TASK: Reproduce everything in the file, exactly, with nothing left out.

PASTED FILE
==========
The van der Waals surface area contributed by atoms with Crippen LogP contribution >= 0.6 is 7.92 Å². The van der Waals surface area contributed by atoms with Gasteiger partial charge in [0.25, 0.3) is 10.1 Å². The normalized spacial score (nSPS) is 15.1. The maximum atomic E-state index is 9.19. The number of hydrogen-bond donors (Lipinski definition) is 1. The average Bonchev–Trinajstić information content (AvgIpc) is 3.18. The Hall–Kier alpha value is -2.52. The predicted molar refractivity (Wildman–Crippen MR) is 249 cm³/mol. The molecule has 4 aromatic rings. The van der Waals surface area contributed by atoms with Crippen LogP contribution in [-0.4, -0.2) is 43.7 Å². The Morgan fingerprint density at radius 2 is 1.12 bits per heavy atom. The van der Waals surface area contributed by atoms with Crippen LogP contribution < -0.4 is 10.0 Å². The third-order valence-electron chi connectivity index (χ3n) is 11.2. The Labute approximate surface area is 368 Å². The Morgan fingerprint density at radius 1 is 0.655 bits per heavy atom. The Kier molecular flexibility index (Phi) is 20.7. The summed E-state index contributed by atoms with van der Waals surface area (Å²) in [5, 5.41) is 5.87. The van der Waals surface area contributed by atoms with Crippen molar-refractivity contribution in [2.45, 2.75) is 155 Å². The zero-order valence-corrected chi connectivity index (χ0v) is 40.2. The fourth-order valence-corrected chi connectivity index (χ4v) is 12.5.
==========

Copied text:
The van der Waals surface area contributed by atoms with Crippen LogP contribution >= 0.6 is 7.92 Å². The van der Waals surface area contributed by atoms with Gasteiger partial charge in [0.25, 0.3) is 10.1 Å². The normalized spacial score (nSPS) is 15.1. The maximum atomic E-state index is 9.19. The number of hydrogen-bond donors (Lipinski definition) is 1. The average Bonchev–Trinajstić information content (AvgIpc) is 3.18. The Hall–Kier alpha value is -2.52. The predicted molar refractivity (Wildman–Crippen MR) is 249 cm³/mol. The molecule has 4 aromatic rings. The van der Waals surface area contributed by atoms with Crippen LogP contribution in [-0.4, -0.2) is 43.7 Å². The Morgan fingerprint density at radius 2 is 1.12 bits per heavy atom. The van der Waals surface area contributed by atoms with Crippen LogP contribution < -0.4 is 10.0 Å². The third-order valence-electron chi connectivity index (χ3n) is 11.2. The Labute approximate surface area is 368 Å². The Morgan fingerprint density at radius 1 is 0.655 bits per heavy atom. The Kier molecular flexibility index (Phi) is 20.7. The summed E-state index contributed by atoms with van der Waals surface area (Å²) in [5, 5.41) is 5.87. The van der Waals surface area contributed by atoms with Crippen molar-refractivity contribution in [2.45, 2.75) is 155 Å². The zero-order valence-corrected chi connectivity index (χ0v) is 40.2. The fourth-order valence-corrected chi connectivity index (χ4v) is 12.5.